The retail sector’s supply chain has had a difficult time adapting to changing consumer behaviour. People want their goods now, they want to be able to return them easily and they don’t want to pay for the privilege. They also want to benefit from an omnichannel approach: a seamless shopping experience delivered across online, phone and physical infrastructure. You might think these expectations are only a problem for B2C, but that’s not the case.
For retailers keeping up with customer expectations requires an agile supply chain, able to rapidly react to fluctuations in demand. A retailer can’t successfully tackle an evolving marketplace without its transportation processes optimised on both sides.
Flexible and reactive
A big part of success in transportation is being able to react quickly. Maybe there was a huge traffic jam and a fleet of trucks was delayed, maybe a driver didn’t show up, maybe some goods never arrived… In the past these scenarios were the stuff of nightmares for logistics managers and their teams. Industry tools just didn’t provide enough visibility and disruption always ensued.
Drivers would (and in some cases still do) provide updates over the phone, by text or email. All time-consuming work, which was not only inaccurate, but also risky if someone in the chain forgets to fill in a cell on a spreadsheet or send a text. This lack of visibility means it is difficult to plan ahead and mitigate unexpected events - and when you work in transport ‘unexpected’ is very much the norm. Now solutions such as Live Tracking, give retailers full visibility into where goods are and access to a dynamic ETA.
Retailers can confidently react to changes on the B2C-side, knowing exactly where their stock is located and in what quantities. This would potentially allow them to reroute cargo heading to one destination to another. Say a particular product has unexpectedly proved very popular in one area and a truck carrying the product is heading to another where it hasn’t been as successful. Well solutions such as Live Tracking will inform the feasibility of rerouting the cargo.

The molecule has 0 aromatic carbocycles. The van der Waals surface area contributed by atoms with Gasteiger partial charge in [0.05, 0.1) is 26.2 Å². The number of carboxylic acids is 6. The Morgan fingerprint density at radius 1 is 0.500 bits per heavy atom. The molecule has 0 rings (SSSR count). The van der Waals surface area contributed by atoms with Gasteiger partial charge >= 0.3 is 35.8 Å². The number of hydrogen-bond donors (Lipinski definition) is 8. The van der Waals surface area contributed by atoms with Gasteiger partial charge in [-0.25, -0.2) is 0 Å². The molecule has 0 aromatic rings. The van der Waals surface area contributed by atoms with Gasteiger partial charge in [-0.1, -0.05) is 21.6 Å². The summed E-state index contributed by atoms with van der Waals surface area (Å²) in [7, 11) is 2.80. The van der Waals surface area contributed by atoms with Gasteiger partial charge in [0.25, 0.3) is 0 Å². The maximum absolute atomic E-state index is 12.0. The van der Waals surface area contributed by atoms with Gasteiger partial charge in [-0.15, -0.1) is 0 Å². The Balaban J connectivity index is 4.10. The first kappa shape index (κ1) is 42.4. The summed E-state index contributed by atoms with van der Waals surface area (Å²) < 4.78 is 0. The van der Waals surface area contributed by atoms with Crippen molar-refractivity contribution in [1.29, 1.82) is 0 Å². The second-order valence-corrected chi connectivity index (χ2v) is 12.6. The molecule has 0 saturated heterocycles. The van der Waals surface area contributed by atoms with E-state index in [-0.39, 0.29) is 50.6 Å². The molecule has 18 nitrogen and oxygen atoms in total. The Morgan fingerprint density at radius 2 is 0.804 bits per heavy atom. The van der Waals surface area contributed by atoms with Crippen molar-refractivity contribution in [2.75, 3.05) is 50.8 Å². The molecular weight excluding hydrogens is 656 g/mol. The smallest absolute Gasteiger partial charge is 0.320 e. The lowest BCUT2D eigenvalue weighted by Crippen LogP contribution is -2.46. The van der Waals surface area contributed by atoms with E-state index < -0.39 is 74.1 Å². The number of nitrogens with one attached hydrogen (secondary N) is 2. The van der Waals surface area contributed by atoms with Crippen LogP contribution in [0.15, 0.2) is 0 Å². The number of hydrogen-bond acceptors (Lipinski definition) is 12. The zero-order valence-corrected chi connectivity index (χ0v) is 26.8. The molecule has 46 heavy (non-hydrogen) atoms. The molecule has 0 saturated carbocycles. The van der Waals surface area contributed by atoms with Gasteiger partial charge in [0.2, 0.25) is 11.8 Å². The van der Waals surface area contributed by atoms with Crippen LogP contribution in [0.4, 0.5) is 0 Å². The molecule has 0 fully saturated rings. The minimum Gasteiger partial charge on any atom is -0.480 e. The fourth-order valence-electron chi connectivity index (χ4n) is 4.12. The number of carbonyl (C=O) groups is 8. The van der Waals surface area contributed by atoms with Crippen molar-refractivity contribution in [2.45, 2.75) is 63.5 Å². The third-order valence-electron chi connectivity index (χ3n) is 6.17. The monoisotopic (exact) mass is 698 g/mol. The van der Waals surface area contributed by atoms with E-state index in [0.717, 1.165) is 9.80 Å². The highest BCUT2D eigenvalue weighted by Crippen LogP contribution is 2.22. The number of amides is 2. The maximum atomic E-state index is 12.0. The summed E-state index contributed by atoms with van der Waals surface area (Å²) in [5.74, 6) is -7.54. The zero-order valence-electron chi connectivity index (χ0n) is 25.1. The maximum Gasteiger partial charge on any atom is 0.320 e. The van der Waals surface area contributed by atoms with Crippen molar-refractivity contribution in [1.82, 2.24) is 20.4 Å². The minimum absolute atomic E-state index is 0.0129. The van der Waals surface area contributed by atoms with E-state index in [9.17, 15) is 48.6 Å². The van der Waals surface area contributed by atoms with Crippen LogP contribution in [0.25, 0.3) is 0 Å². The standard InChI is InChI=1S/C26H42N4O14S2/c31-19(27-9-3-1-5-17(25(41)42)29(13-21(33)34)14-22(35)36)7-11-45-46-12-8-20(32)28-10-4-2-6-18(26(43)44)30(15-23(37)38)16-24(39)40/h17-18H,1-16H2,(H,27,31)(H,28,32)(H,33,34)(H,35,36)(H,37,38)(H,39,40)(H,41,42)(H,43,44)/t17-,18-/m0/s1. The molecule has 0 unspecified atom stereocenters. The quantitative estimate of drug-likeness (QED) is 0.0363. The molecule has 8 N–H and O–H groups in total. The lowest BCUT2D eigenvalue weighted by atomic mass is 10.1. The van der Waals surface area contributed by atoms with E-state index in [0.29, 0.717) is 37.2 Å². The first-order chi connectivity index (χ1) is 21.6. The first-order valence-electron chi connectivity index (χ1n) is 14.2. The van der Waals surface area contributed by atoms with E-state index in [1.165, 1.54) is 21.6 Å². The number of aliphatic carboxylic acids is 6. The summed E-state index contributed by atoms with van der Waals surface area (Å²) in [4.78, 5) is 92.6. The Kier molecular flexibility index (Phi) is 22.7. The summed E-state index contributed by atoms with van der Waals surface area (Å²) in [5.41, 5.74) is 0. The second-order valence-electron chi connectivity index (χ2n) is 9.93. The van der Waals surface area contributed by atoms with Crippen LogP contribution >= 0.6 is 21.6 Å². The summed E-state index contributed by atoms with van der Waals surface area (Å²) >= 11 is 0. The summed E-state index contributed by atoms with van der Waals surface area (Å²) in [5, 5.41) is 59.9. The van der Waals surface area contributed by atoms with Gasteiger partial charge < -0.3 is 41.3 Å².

But there are other reasons B2B transportation needs to look to B2C for inspiration.
Making transportation more accessible
Graduates and others joining the transportation industry are not going to find many of the current tools used by the sector intuitive. Using spreadsheets to manage freight procurement or slot booking will seem an alien concept to anyone who’s grown up with Airbnb, Dropbox and Uber’s user-friendly interfaces. It’s not something they’ll pick up quickly. And they shouldn’t be expected to.
At Alpega we’ve invested heavily in creating the best possible experience for our users. Whether that’s getting experienced freight experts to talk through the pain points of running RFQs, to carrying out workshops with shippers, carriers and 3PLs to perfect our slot booking solution.
Our Smart Booking solution, for example, has taken a leaf from B2C ticketing websites, to deliver a seamless booking process. Not only has feedback from the market been great, but new employees are able to intuitively get to grasps with the software and hit the ground running. It also cuts out many of the frustrations people had with some of the older software platforms.
A game of two halves
For retailers there’s no point having a state of the art B2C supply chain if the B2B segment can’t keep up. Taking a holistic approach to each end, and having one support the other, is the optimal way to uncover synergies and ensure optimal performance. Not to mention happier employees, who don’t spend their time trawling through Excel files!